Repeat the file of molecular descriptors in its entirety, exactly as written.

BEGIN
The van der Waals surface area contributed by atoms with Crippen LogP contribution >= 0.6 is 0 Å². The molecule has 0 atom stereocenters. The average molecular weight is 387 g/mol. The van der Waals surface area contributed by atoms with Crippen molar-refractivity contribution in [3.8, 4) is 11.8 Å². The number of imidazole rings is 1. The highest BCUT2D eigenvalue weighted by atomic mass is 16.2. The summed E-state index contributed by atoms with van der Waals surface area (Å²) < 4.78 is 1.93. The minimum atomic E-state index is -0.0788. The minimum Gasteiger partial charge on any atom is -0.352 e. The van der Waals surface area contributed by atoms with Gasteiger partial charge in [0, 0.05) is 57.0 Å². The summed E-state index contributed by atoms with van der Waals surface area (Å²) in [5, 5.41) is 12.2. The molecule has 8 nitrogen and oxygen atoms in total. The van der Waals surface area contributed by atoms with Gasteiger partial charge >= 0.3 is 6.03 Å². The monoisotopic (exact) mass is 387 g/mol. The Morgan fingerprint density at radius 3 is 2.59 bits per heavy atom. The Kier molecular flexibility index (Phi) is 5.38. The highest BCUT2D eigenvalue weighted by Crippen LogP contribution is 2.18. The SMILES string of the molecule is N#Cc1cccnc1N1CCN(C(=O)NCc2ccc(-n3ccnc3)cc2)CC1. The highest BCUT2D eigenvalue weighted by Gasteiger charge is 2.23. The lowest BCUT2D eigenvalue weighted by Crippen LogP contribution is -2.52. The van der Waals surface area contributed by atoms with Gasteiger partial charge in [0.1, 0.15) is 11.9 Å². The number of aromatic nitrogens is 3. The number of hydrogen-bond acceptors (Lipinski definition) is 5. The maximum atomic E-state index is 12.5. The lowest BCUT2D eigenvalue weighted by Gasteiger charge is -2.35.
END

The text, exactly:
The van der Waals surface area contributed by atoms with Crippen LogP contribution >= 0.6 is 0 Å². The molecule has 0 atom stereocenters. The average molecular weight is 387 g/mol. The van der Waals surface area contributed by atoms with Crippen molar-refractivity contribution in [3.8, 4) is 11.8 Å². The number of imidazole rings is 1. The highest BCUT2D eigenvalue weighted by atomic mass is 16.2. The summed E-state index contributed by atoms with van der Waals surface area (Å²) < 4.78 is 1.93. The minimum atomic E-state index is -0.0788. The minimum Gasteiger partial charge on any atom is -0.352 e. The van der Waals surface area contributed by atoms with Gasteiger partial charge in [0, 0.05) is 57.0 Å². The summed E-state index contributed by atoms with van der Waals surface area (Å²) in [5, 5.41) is 12.2. The molecule has 8 nitrogen and oxygen atoms in total. The van der Waals surface area contributed by atoms with Gasteiger partial charge >= 0.3 is 6.03 Å². The monoisotopic (exact) mass is 387 g/mol. The Morgan fingerprint density at radius 3 is 2.59 bits per heavy atom. The Kier molecular flexibility index (Phi) is 5.38. The highest BCUT2D eigenvalue weighted by Crippen LogP contribution is 2.18. The SMILES string of the molecule is N#Cc1cccnc1N1CCN(C(=O)NCc2ccc(-n3ccnc3)cc2)CC1. The highest BCUT2D eigenvalue weighted by Gasteiger charge is 2.23. The lowest BCUT2D eigenvalue weighted by Crippen LogP contribution is -2.52. The van der Waals surface area contributed by atoms with Gasteiger partial charge in [0.1, 0.15) is 11.9 Å². The number of aromatic nitrogens is 3. The number of hydrogen-bond acceptors (Lipinski definition) is 5. The maximum atomic E-state index is 12.5. The lowest BCUT2D eigenvalue weighted by Gasteiger charge is -2.35.